In early November, TSA officials stopped a 61-year-old traveler by the name of Thomas Sawyer while he waited to board a flight to Florida. The man is a bladder cancer survivor and because of his condition, had to wear special equipment to collect his urine. Screening detectors at Detroit Metro Airport (where his flight was departing) discovered the equipment, and Sawyer was quickly whisked off to a private screening. While in the office, Sawyer asserts that the TSA officials were less than kind to him. The end result is that they allegedly paid no attention to his repeated requests for special treatment, resulting in his having to board his flight soaked in his own urine.

Longtime critics of airport security measures are not the least bit surprised by Sawyer’s ordeal. Ever since the tragedy of Sept. 11, 2001, extreme measures have been taken to keep Americans safe in the friendly skies. But when international and domestic safety usurps other civil rights, is it really worth it?

According to CBS News, Americans are quickly losing faith in the system. Aside from annoying sensors, there is the added frustration of racial profiling. This act occurs when an official stereotypes a passenger of a particular racial background and uses this assumption to impart strict but temporary investigation of the individual. Many members of the Arab and Muslim communities in the United States have cried foul when it comes to being stopped and interrogated at flight terminals and checkpoints. This led to the Transportation Security Administration implementing guidelines in accordance with basic human rights, such as females being examined by other females and random searches of people numerically.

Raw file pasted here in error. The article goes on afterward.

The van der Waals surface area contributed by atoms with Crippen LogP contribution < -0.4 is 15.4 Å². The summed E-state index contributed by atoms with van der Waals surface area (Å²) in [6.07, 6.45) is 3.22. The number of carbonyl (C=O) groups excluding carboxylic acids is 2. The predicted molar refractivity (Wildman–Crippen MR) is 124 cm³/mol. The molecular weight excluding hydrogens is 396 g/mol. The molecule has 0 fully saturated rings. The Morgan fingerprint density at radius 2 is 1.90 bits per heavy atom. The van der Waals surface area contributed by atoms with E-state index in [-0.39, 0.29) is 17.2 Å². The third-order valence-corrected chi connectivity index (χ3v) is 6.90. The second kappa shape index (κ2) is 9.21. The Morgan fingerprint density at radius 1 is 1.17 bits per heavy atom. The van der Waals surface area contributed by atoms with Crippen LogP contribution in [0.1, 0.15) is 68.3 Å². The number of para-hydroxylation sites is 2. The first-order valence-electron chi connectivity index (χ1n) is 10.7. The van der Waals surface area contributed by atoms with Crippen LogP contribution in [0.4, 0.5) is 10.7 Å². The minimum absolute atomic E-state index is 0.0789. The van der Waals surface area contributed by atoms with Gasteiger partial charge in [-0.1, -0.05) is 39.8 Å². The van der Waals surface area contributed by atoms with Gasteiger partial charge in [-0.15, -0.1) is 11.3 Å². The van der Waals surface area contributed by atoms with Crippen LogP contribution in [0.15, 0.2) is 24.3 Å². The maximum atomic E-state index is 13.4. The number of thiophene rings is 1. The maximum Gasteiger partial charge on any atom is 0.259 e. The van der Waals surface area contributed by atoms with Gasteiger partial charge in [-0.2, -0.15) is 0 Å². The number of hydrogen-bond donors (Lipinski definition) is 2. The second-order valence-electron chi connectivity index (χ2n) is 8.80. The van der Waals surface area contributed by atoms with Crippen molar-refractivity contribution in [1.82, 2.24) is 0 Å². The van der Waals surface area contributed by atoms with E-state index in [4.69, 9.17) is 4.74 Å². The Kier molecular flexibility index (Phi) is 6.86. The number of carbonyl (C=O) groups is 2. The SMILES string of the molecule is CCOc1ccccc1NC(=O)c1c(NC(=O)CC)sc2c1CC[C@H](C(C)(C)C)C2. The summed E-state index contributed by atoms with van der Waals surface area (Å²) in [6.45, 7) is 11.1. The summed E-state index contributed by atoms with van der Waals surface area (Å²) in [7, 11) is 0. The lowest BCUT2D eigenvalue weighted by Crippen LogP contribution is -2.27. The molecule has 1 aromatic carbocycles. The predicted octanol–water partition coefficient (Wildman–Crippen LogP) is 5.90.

But as this holiday season gets under way, scandal is the word on everyone's lips. Men and women booking airplane travel are now looking for the best ways to stave off uninvited attention from officials. There are a few rules – old and new – to remember. First, arrive at the airport at least one hour before a domestic flight is scheduled to depart. This gives you and your party ample time to check-in and pass through security. If flying internationally, two hours in advance is a good rule for arrival to the airport.

Next, pack smart. Again, no traveler is allowed more than three ounces of any particular fluid, such as lotion or soap, carried in a clear plastic bag (like a Ziploc). Women should remove jewelry and even bobby pins from hairstyles to ensure that security alarms and hand wands do not sound when waved over various parts of the body.

Do not pack drugs or alcohol. These items are sure to get you investigated and in some cases, arrested. If arriving or departing during the Christmas or Hanukkah seasons, leave all gifts unwrapped so that you will not be forced to remove paper while going through checkpoints.

If selected to receive a pat down (like Sawyer), there are also things to keep in mind. You have rights where this process is concerned. You may request your search be conducted privately. You are also allowed a detailed explanation of what is happening. Explain to the official on hand if you have any medical equipment, such as a stoma, that might require special treatment.

Always have your boarding pass and identification at the ready, but stored safely so that it does not fall out of pockets. Quickly empty your pockets upon request for the proper officials and never exchange angry words with TSA workers. Not only will this slow down long lines, but it may alert you as a possible threat risk. Remember, these employees have, in some cases, been on the job for long hours.

In the event that you feel you have been victimized in any way, calmly get the name (and badge number if applicable) of the officer, make note of the date and time, then call (866) 289-9673 (the TSA’s new whistleblower line). Travelers are encouraged to file the complaint as soon as possible. For up to the minute changes in travel rules and regulations, it’s also a good idea to visit TSA.gov.